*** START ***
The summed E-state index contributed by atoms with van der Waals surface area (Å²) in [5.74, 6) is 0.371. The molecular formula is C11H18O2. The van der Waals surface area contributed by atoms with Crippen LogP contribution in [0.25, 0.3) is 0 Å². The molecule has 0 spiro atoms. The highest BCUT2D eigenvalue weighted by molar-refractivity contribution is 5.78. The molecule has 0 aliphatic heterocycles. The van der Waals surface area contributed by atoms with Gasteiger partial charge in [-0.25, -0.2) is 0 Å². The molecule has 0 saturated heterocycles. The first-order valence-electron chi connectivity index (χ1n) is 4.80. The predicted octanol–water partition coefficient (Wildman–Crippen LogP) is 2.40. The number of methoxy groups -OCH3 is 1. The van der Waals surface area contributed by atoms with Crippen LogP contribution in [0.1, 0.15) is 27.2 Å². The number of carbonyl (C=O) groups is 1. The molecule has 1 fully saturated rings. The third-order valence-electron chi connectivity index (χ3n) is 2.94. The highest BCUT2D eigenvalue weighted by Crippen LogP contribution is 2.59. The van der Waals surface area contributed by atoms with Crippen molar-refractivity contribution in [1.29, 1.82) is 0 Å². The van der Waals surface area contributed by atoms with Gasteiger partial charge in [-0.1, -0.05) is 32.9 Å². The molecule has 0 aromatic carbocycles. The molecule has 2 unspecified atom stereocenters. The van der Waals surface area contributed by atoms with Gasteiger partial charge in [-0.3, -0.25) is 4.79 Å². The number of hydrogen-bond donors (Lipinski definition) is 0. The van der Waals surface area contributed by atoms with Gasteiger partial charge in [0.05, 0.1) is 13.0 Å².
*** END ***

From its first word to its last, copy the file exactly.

The summed E-state index contributed by atoms with van der Waals surface area (Å²) in [5.74, 6) is 0.371. The molecular formula is C11H18O2. The van der Waals surface area contributed by atoms with Crippen LogP contribution in [0.25, 0.3) is 0 Å². The molecule has 0 spiro atoms. The highest BCUT2D eigenvalue weighted by molar-refractivity contribution is 5.78. The molecule has 0 aliphatic heterocycles. The van der Waals surface area contributed by atoms with Gasteiger partial charge in [-0.25, -0.2) is 0 Å². The molecule has 0 saturated heterocycles. The first-order valence-electron chi connectivity index (χ1n) is 4.80. The predicted octanol–water partition coefficient (Wildman–Crippen LogP) is 2.40. The number of methoxy groups -OCH3 is 1. The van der Waals surface area contributed by atoms with Crippen LogP contribution in [0.1, 0.15) is 27.2 Å². The number of carbonyl (C=O) groups is 1. The molecule has 1 fully saturated rings. The third-order valence-electron chi connectivity index (χ3n) is 2.94. The highest BCUT2D eigenvalue weighted by Crippen LogP contribution is 2.59. The van der Waals surface area contributed by atoms with Crippen molar-refractivity contribution in [1.29, 1.82) is 0 Å². The van der Waals surface area contributed by atoms with Gasteiger partial charge in [-0.1, -0.05) is 32.9 Å². The molecule has 0 aromatic carbocycles. The molecule has 2 unspecified atom stereocenters. The van der Waals surface area contributed by atoms with Gasteiger partial charge in [-0.3, -0.25) is 4.79 Å². The number of hydrogen-bond donors (Lipinski definition) is 0. The van der Waals surface area contributed by atoms with Gasteiger partial charge in [0.05, 0.1) is 13.0 Å².